Sincerity


Sincerity

Sincerity is the virtue of one who speaks truly about his or her own feelings, thoughts, desires. Sincere expression carries risks to the speaker, since the ordinary screens used in everyday life are opened to the outside world. At the same time, we expect our friends, our lovers, our leaders "to be sincere".

incerity in Western societies

Sincerity has not been consistently regarded as a virtue in Western culture.Fact|date=April 2008 First discussed by Aristotle in his "", it resurfaced to become an ideal (virtue) in Europe and North America in the 17th century; and it gained considerable momentum during the Romantic movement, when sincerity was first celebrated as an artistic and social ideal. Indeed, in mid- to late-nineteenth century America, sincerity was an idea reflected in mannerisms, hairstyles, women's dress, and the literature of the time.

More recently, sincerity has been under assault by several modern developments such as psychoanalysis and postmodern developments such as deconstruction.Fact|date=March 2007 Some scholars view sincerity as a construct rather than a moral virtue—although any virtue can be construed as a 'mere construct' rather than an actual phenomenon.

Literary critic Lionel Trilling dealt with the subject of sincerity, its roots, its evolution, its moral quotient, and its relationship to authenticity in a series of lectures published under the title "Sincerity and Authenticity".

Aristotle's views on sincerity

"perseus|Aristot.|Nic.+Eth.|1127b3"

According to Aristotle "truthfulness or sincerity is a desirable mean state between the deficiency of irony or self-deprecation and the excess of boastfulness." [ [http://www.sparknotes.com/philosophy/ethics/section4.rhtml Sparknotes.com, Ethics, Section 4. Last visited, April 25, 2008.] ] [ [http://books.google.com/books?id=Bwq6k-MunOAC&pg=PA103&lpg=PA103&dq=nicomachean+ethics+and+sincerity&source=web&ots=60d52vT2aj&sig=EppbqkTveUFX6TKx2l0eHMhZwgI&hl=en Google Books Nicomachean Ethics, Book 4, p. 103, 1127b3-31 by Aristotle] ]

incerity in Confucian societies

Beyond the Western culture, sincerity is notably developed as a virtue in Confucian societies (China, Korea, and Japan). The concept of "chéng" (誠) as expounded in two of the Confucian classics, the "Da Xue" and the "Zhong Yong" is generally translated as "sincerity". As in the west, the term implies a congruence of avowal and inner feeling, but inner feeling is in turn ideally responsive to ritual propriety and social hierarchy. Thus, even today, a powerful leader will praise leaders of other realms as "sincere" to the extent that they "know their place". In Japanese the character for "cheng" may be pronounced "makoto", and carries still more strongly the sense of loyal avowal and belief.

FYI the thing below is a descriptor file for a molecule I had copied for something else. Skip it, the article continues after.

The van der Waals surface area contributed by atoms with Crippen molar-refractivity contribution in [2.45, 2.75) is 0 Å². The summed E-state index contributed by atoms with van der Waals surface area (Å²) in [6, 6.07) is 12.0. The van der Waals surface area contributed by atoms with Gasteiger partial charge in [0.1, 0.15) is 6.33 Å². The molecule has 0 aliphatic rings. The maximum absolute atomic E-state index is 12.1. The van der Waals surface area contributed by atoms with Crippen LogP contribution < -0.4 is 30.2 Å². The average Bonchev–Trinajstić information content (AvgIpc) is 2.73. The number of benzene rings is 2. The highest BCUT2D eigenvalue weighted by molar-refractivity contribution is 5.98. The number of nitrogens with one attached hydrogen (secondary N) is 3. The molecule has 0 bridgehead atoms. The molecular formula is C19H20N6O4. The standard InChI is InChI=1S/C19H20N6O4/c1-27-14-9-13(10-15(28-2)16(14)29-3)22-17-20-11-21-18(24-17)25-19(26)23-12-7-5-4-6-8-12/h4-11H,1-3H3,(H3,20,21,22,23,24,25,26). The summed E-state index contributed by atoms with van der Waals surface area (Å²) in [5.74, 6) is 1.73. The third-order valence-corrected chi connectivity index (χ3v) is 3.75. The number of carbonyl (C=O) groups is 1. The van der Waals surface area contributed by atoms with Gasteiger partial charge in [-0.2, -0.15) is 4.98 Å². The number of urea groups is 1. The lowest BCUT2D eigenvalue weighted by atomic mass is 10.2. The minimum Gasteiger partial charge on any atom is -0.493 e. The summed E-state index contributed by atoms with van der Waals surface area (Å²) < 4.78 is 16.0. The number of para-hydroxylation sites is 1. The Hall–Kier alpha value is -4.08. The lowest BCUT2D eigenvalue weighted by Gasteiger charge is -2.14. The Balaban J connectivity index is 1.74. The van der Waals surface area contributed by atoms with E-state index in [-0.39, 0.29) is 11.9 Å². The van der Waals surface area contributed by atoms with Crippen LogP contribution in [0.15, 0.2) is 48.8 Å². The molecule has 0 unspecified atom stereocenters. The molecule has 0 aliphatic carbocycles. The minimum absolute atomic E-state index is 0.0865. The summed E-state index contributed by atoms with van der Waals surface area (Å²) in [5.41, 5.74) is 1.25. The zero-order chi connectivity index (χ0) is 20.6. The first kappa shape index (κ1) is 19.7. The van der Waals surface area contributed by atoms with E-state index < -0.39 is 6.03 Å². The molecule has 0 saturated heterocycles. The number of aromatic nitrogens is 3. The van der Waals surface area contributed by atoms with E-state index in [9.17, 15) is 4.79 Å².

Etymology

The Oxford English Dictionary and most scholars state that "sincerity" from "sincere" is derived from the Latin "sincerus" meaning "clean, pure, sound" (1525–35). "Sincerus" may have once meant "one growth" (not mixed), from "sin-" (one) and "crescere" (to grow). "Crescere" derives from "Ceres," the goddess of grain, as in"cereal."ROB KYFF. "THE WHOLE BALL OF FACTS ABOUT WAX." Hartford Courant (Connecticut). LIFE; Pg. D2. April 17, 2002.] BOB EDWARDS. "ORIGIN OF THE WORD CEREAL." National Public Radio (NPR). SHOW: MORNING EDITION (11:00 AM on ET) October 21, 1999.]

According to the American Heritage Dictionary [ [http://www.bartleby.com/61/roots/IE223.html Bartleby.com] ] , the Latin word "sincerus" is derived from the Indo-European root "*sm̥kēros", itself derived from the zero-grade of "*sem" ("one") and the suffixed, lengthened e-grade of "*ker" ("grow"), generating the underlying meaning "of one growth", hence "pure, clean."

Controversy